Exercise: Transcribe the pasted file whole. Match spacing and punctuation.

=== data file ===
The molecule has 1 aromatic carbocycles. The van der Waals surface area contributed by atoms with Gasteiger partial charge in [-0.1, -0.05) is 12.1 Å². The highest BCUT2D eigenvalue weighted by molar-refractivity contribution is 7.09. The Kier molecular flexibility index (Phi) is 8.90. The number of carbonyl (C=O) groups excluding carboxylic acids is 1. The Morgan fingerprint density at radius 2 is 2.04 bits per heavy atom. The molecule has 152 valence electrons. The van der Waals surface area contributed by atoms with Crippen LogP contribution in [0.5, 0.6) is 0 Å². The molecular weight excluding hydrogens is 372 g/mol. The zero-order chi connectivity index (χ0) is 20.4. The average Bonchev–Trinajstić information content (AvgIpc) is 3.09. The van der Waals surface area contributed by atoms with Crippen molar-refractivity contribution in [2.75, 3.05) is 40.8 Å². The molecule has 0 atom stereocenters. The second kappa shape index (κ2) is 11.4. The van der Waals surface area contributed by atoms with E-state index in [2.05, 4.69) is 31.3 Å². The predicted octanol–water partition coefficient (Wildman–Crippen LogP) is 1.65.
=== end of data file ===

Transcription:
The molecule has 1 aromatic carbocycles. The van der Waals surface area contributed by atoms with Gasteiger partial charge in [-0.1, -0.05) is 12.1 Å². The highest BCUT2D eigenvalue weighted by molar-refractivity contribution is 7.09. The Kier molecular flexibility index (Phi) is 8.90. The number of carbonyl (C=O) groups excluding carboxylic acids is 1. The Morgan fingerprint density at radius 2 is 2.04 bits per heavy atom. The molecule has 152 valence electrons. The van der Waals surface area contributed by atoms with Crippen LogP contribution in [0.5, 0.6) is 0 Å². The molecular weight excluding hydrogens is 372 g/mol. The zero-order chi connectivity index (χ0) is 20.4. The average Bonchev–Trinajstić information content (AvgIpc) is 3.09. The van der Waals surface area contributed by atoms with Crippen molar-refractivity contribution in [2.75, 3.05) is 40.8 Å². The molecule has 0 atom stereocenters. The second kappa shape index (κ2) is 11.4. The van der Waals surface area contributed by atoms with E-state index in [2.05, 4.69) is 31.3 Å². The predicted octanol–water partition coefficient (Wildman–Crippen LogP) is 1.65.